Choosing Your Mortgage Amortization

Your Mortgage Matters by Vancouver Mortgage Broker Rebecca Awram

Selecting the length of your mortgage amortization period – the number of years it will take you to become mortgage free – is an important decision that will affect how much interest you pay over the life of your mortgage.

The lending industry’s benchmark amortization period is 25 years and this is the standard that is used by lenders when discussing most mortgage offers. In fact, this is the maximum available for all high ratio insured mortgages (equity of 20% or less). Shorter or longer timeframes are available – to a maximum of 35 years.

Advantages of Shorter Mortgage Amortizations

The most compelling reason to opt for a shorter amortization period is that you will become mortgage-free sooner and the total interest that you pay over the life of your mortgage is greatly reduced. This shorter amortization also affords you the benefit of building up equity in your home sooner.

While this is obviously attractive, other considerations must be made before selecting your amortization. Payments on shorter amortizations are higher than the payments on longer amortizations. So if your income is irregular because you’re paid commission or if you’re buying a home for the first time and will be carrying a large mortgage, a shorter amortization period that increases your regular payment amount and ties up your cash flow may not be the best option for you.

Your mortgage broker will be able to help you choose the right amortization and ensure you have adequate cash flow. If you can comfortably afford the higher payments, are looking to save money on your mortgage or maybe you just don’t like the idea of carrying debt over a long period of time, you can discuss opting for a shorter amortization period.

Advantages of Longer Mortgage Amortizations

Deciding on a longer amortization period also has some advantages. For example, it can get you into your dream home sooner than if you select a shorter period. When you apply for a mortgage, lenders calculate the maximum regular payment you can afford. They then use this figure to determine the maximum mortgage amount they are willing to lend to you. Being “maxed” out isn’t a comfortable feeling for anyone, but a little easier to swallow for those people knowing that their incomes will be increasing consistently and dependably as time goes by.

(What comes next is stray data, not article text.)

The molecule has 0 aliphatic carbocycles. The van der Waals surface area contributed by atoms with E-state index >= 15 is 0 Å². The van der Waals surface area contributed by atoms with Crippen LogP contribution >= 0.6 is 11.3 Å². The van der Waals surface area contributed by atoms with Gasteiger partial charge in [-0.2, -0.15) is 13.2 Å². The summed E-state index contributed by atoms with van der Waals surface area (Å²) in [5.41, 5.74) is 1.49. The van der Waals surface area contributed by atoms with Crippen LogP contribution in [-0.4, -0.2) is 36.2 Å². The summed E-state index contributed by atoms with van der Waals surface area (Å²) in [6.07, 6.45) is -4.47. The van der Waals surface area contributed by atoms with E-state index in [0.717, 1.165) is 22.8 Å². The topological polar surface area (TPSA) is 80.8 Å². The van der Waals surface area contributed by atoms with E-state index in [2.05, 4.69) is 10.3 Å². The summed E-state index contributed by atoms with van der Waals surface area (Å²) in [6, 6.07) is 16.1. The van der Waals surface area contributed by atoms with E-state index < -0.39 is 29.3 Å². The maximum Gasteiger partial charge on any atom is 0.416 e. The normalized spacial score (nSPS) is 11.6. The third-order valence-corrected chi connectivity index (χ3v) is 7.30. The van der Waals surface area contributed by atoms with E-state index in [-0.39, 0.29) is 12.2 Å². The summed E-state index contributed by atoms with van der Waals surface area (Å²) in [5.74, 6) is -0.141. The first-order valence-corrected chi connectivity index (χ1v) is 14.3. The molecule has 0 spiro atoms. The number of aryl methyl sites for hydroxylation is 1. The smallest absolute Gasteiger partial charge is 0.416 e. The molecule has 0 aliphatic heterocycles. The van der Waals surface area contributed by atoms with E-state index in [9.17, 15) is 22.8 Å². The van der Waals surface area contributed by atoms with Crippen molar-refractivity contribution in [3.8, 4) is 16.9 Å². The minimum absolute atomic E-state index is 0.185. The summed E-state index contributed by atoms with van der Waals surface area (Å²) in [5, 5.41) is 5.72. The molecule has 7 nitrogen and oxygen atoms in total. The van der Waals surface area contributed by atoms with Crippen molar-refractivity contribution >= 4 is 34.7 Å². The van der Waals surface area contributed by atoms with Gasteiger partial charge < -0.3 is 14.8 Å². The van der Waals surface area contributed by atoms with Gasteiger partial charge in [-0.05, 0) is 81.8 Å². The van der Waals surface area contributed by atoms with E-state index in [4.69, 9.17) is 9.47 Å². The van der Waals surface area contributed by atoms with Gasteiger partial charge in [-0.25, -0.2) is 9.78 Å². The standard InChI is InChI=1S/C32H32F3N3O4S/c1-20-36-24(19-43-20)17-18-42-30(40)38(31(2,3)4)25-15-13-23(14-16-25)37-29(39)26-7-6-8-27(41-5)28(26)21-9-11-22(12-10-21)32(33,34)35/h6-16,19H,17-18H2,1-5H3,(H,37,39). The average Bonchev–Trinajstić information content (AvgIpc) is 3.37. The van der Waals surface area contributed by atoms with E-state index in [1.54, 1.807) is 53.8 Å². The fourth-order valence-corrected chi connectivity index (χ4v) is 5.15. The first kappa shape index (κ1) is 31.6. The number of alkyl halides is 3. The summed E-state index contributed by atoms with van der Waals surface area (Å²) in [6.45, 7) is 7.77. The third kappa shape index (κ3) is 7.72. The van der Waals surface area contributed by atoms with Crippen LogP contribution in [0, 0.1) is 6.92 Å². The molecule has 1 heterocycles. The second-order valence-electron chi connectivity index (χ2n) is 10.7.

While a shorter amortization period results in higher regular payments, a longer amortization period reduces the amount of your regular principal and interest payment by spreading your payments out over a longer timeframe. As a result, you could qualify for a higher mortgage amount than you originally anticipated. Or you could qualify for your mortgage sooner than you had planned. Either way, you can end up in your dream home sooner than you thought possible.

Keep in mind, this option is not for everyone. While a longer amortization period has appeal because the regular mortgage payments can be comparable or even lower than paying rent, it does mean that you will definitely pay more interest over the life of the mortgage.

Regardless of which amortization period you select when you make your mortgage application, you do not have to commit to that period for the life of your mortgage. You can always choose to shorten your amortization and save on interest costs by increasing your payments, making extra payments when you can or even an annual lump-sum principal pre-payment. If making pre-payments (in the form of extra, larger or lump-sum payments) is an option you’d like to have, your mortgage broker can ensure the mortgage you select will not penalize you for making these types of extra payments.

It is also wise for you to re-evaluate your amortization strategy every time your mortgage comes up for renewal. That way, as you advance in your career and earn a larger salary and/or commission or bonus, you can choose an accelerated payment option (making larger or more frequent payments) or simply increase the frequency of your regular payments (ie, paying your mortgage every week or two weeks as opposed to once per month). These strategies will take years off of your amortization period and save you a considerable amount of money on interest throughout the life of your mortgage.

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